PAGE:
UK Policy Group’s all-male leadership team isn’t from the commercial world though, but appears instead to be drawn almost exclusively from the Conservative Party, including some with a background in opposition research.
Andrew Goodfellow, who leads the UK operation, was until his appointment director of research for the Conservative Party where he specialised in opposition research. The Guido Fawkes blog describes Goodfellow a ‘super sleuth’. ‘You may not have heard of him,’ it says, ‘but you’ve certainly read his work.’
UK Policy Group also employs James Caldecourt, another specialist in opposition research from the Conservative Research Department, whose biography says he was part of George Osborne’s Treasury team. The Tories’ head of media monitoring operation until July 2017, Pelham Groom, now runs UK Policy Group’s ‘media monitoring war-room’. The team also includes Matthew van Horen, who previously worked for the Conservative Party and for the lobbying firm of its election guru, Lynton Crosby, and Louis McMahon, an ex-Parliamentary aide, who says he worked for two government ministers.
Chris Brannigan, recent special adviser to Theresa May in No.10, is also an advisor to UK Policy Group, among other firms. He recently told openDemocracy that he has "never carried out research on opposition politicians".
Both UK Policy Group and Definers Public Affairs were contacted and invited to comment on this article, including on the apparent similarities between America Rising and UK Policy Group, but has yet to receive a reply.
America Rising Corp's services - screengrab from website
UK Policy Group's services - screengrab from website
The “dark art” of opposition research
Writing on the UK Policy Group website, founder Joe Pounder says that opposition research is unfairly maligned and in need of a rebrand. He criticises the media for using terms such as “dark arts”, “peddling” and “salacious” to describe what he and his employees do for a living.
But the weaponisation of information in elections – for the explicit purpose of defining a political opponent in the eyes of voters, increasing their ‘negatives’, depressing their support, and driving away potential voters – is not like ‘any other type of information-gathering’, as Pounder suggests. Yes, the Democrats are at it too. But, it is anti-democratic.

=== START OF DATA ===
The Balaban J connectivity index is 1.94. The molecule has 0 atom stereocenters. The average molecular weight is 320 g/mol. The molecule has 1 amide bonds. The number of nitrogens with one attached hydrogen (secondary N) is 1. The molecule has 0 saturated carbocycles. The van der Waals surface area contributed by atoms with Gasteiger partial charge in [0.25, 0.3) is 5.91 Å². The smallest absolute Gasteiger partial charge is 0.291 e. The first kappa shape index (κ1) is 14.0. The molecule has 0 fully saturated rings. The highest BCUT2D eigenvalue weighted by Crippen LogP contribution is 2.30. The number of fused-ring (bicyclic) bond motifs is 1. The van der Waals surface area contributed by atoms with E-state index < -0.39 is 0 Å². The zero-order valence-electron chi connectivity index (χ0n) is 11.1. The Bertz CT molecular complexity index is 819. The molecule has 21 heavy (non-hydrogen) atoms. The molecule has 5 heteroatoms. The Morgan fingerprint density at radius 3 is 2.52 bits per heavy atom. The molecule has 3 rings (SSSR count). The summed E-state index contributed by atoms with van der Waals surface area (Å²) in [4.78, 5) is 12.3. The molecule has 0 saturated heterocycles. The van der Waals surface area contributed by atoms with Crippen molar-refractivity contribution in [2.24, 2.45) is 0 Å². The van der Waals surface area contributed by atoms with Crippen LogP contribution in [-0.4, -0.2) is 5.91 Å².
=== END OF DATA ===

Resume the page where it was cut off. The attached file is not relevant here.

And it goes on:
Democracy requires the free flow of opinions and debate; a robust political opposition; and a healthy media – all of which can be undermined by the type of opposition attacks, propagated through social media, that were deployed in the 2016 ‘Big Oppo’ election in America, as Pounder described it.
Also crucial to a functioning democracy is transparency, including public knowledge of the actors involved. And around UK Policy Group, there is none. The firm, which arguably looks like an alternative research arm of the Conservative Party, says that the current political turbulence in the UK makes it an ‘ideal location’ for Definers and any clients seeking to ‘influence public opinion’.
But, who is paying UK Policy Group for these services? And which opponents are they being employed to target? Are they political, as well as corporate? And to what end: how are their tactics, honed by their US colleagues, influencing public debate in Britain?
As Brexit gathers pace, and four years out from the next general election, it is in the public interest to know.
This article will be updated if UK Policy Group or Definers Public Affairs reply to our request for comment.